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Film Review

By Frederic and Mary Ann Brussat


Punitive Damage
Directed by Annie Goldson
First Run/Icarus 10/99 DVD/VHS Documentary
Not Rated

"Justice is not an ideal state or theory but a matter of personal sensibility, a set of emotions that engage us with the world and make us care," Robert C. Solomon has written. This riveting documentary produced and directed by Annie Goldson puts a human face on the fight for justice and the kind of passion that speaks out against human rights violations in faraway places.

In 1991, 20-year-old Kamal Bamadhaj left his home in New Zealand to stand in solidarity with the indigenous peoples of East Timor, an island occupied by the Indonesian military. During a peaceful demonstration, he was shot to death by a general in the occupying forces. Two hundred seventy unarmed East Timorese were killed on that day as well.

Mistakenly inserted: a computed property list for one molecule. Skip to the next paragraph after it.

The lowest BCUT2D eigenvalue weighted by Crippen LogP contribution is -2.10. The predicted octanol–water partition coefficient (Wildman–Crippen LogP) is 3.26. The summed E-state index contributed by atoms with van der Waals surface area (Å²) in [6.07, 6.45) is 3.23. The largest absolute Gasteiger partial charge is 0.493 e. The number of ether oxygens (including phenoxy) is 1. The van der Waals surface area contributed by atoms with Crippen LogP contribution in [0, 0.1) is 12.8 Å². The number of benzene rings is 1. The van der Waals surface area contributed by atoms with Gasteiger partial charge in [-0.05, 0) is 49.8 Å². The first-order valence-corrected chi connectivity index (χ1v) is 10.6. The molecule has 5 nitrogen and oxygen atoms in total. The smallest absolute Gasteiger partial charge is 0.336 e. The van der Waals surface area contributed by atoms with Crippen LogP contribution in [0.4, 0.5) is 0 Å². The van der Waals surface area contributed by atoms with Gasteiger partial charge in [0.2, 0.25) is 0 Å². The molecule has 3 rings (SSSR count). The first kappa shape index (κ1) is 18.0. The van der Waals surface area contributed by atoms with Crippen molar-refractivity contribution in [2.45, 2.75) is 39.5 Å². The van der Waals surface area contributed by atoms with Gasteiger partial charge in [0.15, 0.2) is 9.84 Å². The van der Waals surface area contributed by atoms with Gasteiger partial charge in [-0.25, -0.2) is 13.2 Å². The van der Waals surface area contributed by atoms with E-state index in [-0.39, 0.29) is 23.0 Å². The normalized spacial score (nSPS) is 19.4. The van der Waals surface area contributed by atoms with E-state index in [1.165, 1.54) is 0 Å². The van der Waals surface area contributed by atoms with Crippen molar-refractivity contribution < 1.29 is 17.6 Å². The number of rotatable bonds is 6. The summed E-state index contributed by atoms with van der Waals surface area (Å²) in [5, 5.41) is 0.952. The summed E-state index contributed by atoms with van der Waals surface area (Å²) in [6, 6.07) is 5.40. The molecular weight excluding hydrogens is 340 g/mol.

Kamal's courageous mother, Helen Todd, with the help of a New York law firm, the Center for Constitutional Rights, initiated a ground-breaking legal action against the Indonesian general responsible for the murder of her son. This documentary features excerpts from Kamal's diary and letters, eyewitness accounts of Timorese exiles, footage of the massacre by British cameraman Max Stahl, and commentary by foreign journalists on the East Timor independence movement. This soul-stirring documentary gives wings to Kamal's belief that "a just cause is never a lost cause." The court case has paved the way for other justice seeking individuals to bring human rights violators to trial.


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Reviews and database copyright 1970 2012
by Frederic and Mary Ann Brussat
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